These scientists must have been doing some heavy-duty number crunching to need a PDP-11. Do you know what that strange hand wired rack of equipment is in the center? Do you have any idea where we can find a pair of harem pants like the woman on the left? Write a caption and let us know!
Add your humorous caption as a comment to this project log. Make sure you’re commenting on the project log, not on the project itself. As always, if you actually have information about the image or the people in it, let CERN know on the original left CERN image, and original right CERN image.
We had some great entries in the Caption CERN Contest this week. A huge thanks goes out to everyone who entered. The jury is still out as to whether the gentleman on the left is a CERN staffer, or a Morlock caught on camera. Our eagle-eyed readers picked out some things we didn’t even notice at first blush – like the strange foreshortening of the “pipe smoking dude’s” right leg. (Yes, he is officially known as pipe smoking dude here at Hackaday HQ). We spotted him again in this image, and he’s in almost exactly the same pose!
- “Billy looked on as the James, the workplace bully, was about to walk in to Billy’s electrified puddle of water..” – [Leonard]
- “This is Bob. Bob made a BAD ENGINEERING MISTAKE. Bob is going to spend some time in THE CORNER. Corners are not easy to find in a ring, so this is Bob’s BAD CORNER.?” – [ca5m1th]
- “In a hole in the ground there lived a hobbit. His name was Boson Baggins and he had a great fondness for pipe weed and protons.” – [shlonkin]
The winner for this week is [Greg Kennedy] with “You call that a moonwalk? Stand back, Edmund, and let me show you how it’s done.” If [Greg’s] name sounds familiar, that’s because he used some creative web scraping to compile the unofficial stats for the 2014 Hackaday prize. They were pretty interesting, so we featured them right here on the blog. [Greg] will be hacking in style wearing his new Robot T-Shirt From The Hackaday Store!
On to week 10!
There’s something for everyone in this image from CERN’s achieves. Gas bottles, chemicals, huge concrete blocks, high voltage wires, and a rather surprised looking scientist. What sort of experiment would require this sort of shielding? What is the photographer standing on? Most importantly, is that a keg of beer hiding under the table to the right?
Add your humorous caption as a comment to this project log. Make sure you’re commenting on the project log, not on the project itself.
As always, if you actually have information about the image or the people in it, let CERN know on the original image discussion page.
Thanks for another week of great entries in the Caption CERN Contest over at Hackaday.io! We still aren’t sure if our CERN staffer is looking at that machine pensively, amorously, or with a bit of confusion, but you all found some great words to go with the image!
- “Dr. Breman’s early attempts to create the perfect robot woman had some early success, but was later scrapped do to a tragic input/output error.” – Terry Davis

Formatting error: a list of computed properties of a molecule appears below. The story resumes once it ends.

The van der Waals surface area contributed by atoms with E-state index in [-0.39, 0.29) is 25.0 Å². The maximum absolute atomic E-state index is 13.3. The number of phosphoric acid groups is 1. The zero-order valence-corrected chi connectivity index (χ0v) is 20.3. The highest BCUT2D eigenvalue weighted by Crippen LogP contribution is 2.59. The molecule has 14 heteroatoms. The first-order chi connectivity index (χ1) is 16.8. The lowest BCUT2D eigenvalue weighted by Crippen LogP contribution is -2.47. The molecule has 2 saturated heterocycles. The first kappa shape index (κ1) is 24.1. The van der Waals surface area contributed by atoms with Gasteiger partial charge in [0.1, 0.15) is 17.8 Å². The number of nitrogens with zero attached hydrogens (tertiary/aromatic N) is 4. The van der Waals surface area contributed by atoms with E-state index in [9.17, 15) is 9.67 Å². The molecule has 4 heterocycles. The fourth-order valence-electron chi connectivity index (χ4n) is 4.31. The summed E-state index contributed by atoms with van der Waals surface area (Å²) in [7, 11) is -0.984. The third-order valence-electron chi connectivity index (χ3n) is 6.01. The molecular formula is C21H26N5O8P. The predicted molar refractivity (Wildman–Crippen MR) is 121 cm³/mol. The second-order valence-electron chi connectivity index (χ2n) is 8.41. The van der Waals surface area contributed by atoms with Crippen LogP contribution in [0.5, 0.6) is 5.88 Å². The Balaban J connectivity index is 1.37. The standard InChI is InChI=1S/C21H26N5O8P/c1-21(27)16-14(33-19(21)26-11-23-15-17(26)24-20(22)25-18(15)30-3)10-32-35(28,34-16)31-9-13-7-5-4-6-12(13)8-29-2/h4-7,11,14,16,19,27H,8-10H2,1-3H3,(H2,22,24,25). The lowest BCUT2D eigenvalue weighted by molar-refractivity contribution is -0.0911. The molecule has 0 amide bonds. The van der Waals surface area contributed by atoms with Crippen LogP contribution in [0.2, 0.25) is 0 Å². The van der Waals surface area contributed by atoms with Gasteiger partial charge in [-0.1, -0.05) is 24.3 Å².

- “You were supposed to be intelligent, my dear. What do you mean by segfault?” –elias.alberto
- “CERN’s pioneering computer dating service didn’t quite work out as expected.” – Nick Johnson
The winner for this week is Stripeytype with the quote seen in the top image of this article. Stripeytype will be sporting a CRT head T-Shirt From The Hackaday Store at their next hackerspace meeting.
We’re not done searching out they mysteries of CERN’s history. Week 9 of the Caption CERN Contest has just begun!
Some of CERN’s experiments take place in the miles of tunnels below their labs in and around Meyrin, on the border of France and Switzerland. It looks like this image was taken in one of those tunnels. It’s definitely an interesting shot. CERN’s documentation for the image has been lost to history, so it’s up to you to explain what’s going on here! Add your humorous caption as a comment to the project log. Make sure you’re commenting on the log, not on the project itself. As always, if you actually have information about the image or the people in it, let CERN know on the original image discussion page.
The Caption CERN Contest has been going great guns thanks to the community of users over on Hackaday.io. The contest just finished up its seventh week of finding funny captions for images which CERN has in their archives. CERN has decades of great photo documentation of their projects. Unfortunately they don’t know which project each image goes with, or who exactly is in the image. We’re helping them out where we can, by letting CERN know any information we can find on their photos. We’re also having some fun along the way, by giving out a T-Shirt for the best caption each week.
Here are some of the best quotes from week 7
“Are Socks and Sandals acceptable safety equipment for the Demolition Pit? Yes, because these are Kelvar socks and Zylon sandals being testing. Quite uncomfortable, but these feet will survive a close proximity blast.” – [controlmypad]
“Check it out! One tube for each Ninja Turtle” – [OzQube]
“Before the LHC, hunting for the Higgs was much less glamorous.” – [Tachyon]
The winner of course is [Tim] with the featured image at the top of this article.
If [Tachyon] sounds familiar, that’s because he came up with the best caption back in week 6. Runners up for week 6 were:
“Damn Mario Brothers ….. ‘gotta save the princess’ How about watching where you’re going for once. – [Scott Galvin]
“Here at CERN, you don’t get shafted. You get tubed.” – [Rollyn01]
“Thank god the separator caught him. Another 50 meters, and he’d be nothing but quarks.” – [Curtis Carlsen]
Click past the break to check out this week’s image!
Continue reading “Caption CERN Contest Enters Week 8”